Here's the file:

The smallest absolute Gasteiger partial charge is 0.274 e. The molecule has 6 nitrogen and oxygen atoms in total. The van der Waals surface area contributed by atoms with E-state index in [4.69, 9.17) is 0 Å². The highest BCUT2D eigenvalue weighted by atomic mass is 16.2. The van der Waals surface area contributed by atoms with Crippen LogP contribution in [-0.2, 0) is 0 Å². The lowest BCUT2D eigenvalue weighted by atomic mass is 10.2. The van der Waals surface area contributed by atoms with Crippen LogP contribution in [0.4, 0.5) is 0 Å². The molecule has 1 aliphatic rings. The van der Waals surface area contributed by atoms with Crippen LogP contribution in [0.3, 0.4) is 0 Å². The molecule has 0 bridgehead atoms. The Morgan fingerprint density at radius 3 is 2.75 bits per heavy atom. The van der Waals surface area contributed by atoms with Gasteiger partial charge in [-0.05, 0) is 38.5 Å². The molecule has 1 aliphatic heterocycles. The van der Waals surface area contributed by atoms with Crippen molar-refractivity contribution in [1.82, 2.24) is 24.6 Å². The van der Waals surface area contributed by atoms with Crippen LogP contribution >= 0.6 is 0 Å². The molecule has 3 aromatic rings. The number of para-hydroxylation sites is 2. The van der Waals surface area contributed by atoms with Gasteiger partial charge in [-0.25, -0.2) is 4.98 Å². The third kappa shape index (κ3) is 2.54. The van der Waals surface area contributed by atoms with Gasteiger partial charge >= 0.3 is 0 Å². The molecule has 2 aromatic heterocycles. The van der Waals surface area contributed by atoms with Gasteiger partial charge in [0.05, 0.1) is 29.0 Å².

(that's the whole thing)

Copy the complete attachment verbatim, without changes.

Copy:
The smallest absolute Gasteiger partial charge is 0.274 e. The molecule has 6 nitrogen and oxygen atoms in total. The van der Waals surface area contributed by atoms with E-state index in [4.69, 9.17) is 0 Å². The highest BCUT2D eigenvalue weighted by atomic mass is 16.2. The van der Waals surface area contributed by atoms with Crippen LogP contribution in [-0.2, 0) is 0 Å². The lowest BCUT2D eigenvalue weighted by atomic mass is 10.2. The van der Waals surface area contributed by atoms with Crippen LogP contribution in [0.4, 0.5) is 0 Å². The molecule has 1 aliphatic rings. The van der Waals surface area contributed by atoms with Crippen LogP contribution in [0.3, 0.4) is 0 Å². The molecule has 0 bridgehead atoms. The Morgan fingerprint density at radius 3 is 2.75 bits per heavy atom. The van der Waals surface area contributed by atoms with Gasteiger partial charge in [-0.05, 0) is 38.5 Å². The molecule has 1 aliphatic heterocycles. The van der Waals surface area contributed by atoms with Crippen molar-refractivity contribution in [1.82, 2.24) is 24.6 Å². The van der Waals surface area contributed by atoms with Crippen LogP contribution >= 0.6 is 0 Å². The molecule has 3 aromatic rings. The number of para-hydroxylation sites is 2. The van der Waals surface area contributed by atoms with Gasteiger partial charge in [-0.25, -0.2) is 4.98 Å². The third kappa shape index (κ3) is 2.54. The van der Waals surface area contributed by atoms with Gasteiger partial charge >= 0.3 is 0 Å². The molecule has 2 aromatic heterocycles. The van der Waals surface area contributed by atoms with Gasteiger partial charge in [0.05, 0.1) is 29.0 Å².